A few years ago Chris outlined his game plan for INXS, with the idea that they’d be back in stadiums around now. Do you think he’d see this series as useful promotion?
I hope so. I hope they go back on the road, but they will have to find themselves a singer. As a songwriter, Andrew Farriss has got to be a genius.
Jane Harber as Michele Bennett
The Offspring actress plays Michael’s first love, who he called to his hotel just before his suicide
Jane, how difficult is it playing a character who has kept out of the public eye?
There isn’t a lot out there. There are a couple of photos that I’ve got, and obviously her production company [Cherub Pictures, who were behind Chopper] is pretty successful. There is a luxury to that, because there is this blank slate – more so than with Kylie and [actress] Kym Wilson.
Has it affected you, being involved in this role?
Absolutely – we’re shooting in hotel rooms and places that they’ve played, constantly feeling like there’s that presence.
In your scene today, you clap eyes on ‘Michael’ for the first time.
It’s definitely love at first sight. The scene afterwards is their first proper meeting, because he spotted her once and then she comes back to the next gig. They’re nervous teenagers and there’s that excitement about hooking up with someone for the first time. She had a lot of balls going to the gig by herself and essentially hooking up with him.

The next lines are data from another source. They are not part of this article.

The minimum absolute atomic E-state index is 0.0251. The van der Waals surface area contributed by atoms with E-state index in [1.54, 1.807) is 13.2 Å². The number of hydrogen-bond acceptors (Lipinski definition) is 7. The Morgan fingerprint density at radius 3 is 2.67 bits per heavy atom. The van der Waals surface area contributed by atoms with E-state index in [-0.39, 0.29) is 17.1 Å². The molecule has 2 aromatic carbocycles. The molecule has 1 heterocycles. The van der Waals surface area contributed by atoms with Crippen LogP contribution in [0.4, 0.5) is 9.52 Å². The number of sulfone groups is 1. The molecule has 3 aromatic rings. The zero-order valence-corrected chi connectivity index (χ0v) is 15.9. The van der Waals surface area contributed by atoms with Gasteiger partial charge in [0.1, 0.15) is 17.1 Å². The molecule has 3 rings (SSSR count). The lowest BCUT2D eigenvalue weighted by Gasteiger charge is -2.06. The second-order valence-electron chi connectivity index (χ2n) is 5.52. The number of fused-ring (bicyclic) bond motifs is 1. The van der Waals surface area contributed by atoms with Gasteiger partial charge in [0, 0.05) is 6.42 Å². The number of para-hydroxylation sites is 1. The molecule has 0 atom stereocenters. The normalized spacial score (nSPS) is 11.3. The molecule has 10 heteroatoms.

Did Michael’s death have an impact on you in real life?
I was in Year 7 so I remember it as in there being this iconic rock star dying. I remember more Paula Yates and that story – her children and the aftermath of it.
Paula would be a very different character to play.
My take on it is that my character would have known him really well and would have known that his relationship with Paula probably wasn’t that healthy. Michele was such a big part of his life; they were friends for 20 years and she was the last person he spoke to. Hopefully he felt he had a touchstone with Michele that he could go back to. She was out of the scene, she was in Sydney… someone that as just a good friend and an anchor.
You’d never met Luke before, so how are you going to create that chemistry?
He’s a beautiful man, I mean who’s not going to fall in love with him?
Luke Arnold as Michael Hutchence
He’s starred as Lachie Clarke in Winners and Losers and as John Silver in forthcoming pirate series Black Sails. But can this skilled swordsman take on the ultimate pantsman?
Luke, what are some of Michael’s physical tics or mannerisms that you picked up on?
It’s all in the walk. The way Michael carried himself was individual, iconic, confident and sexy. It takes balls to move like that on a daily basis. Most of us Australians try not to draw attention to ourselves but you can’t ignore a gait like that. It took a lot of work to make it my own but once I did, it was hard to let go of. I’d catch myself on the weekend heading down Chapel Street and realise I was strutting.
How do you feel about the 1980s now? Less laughable?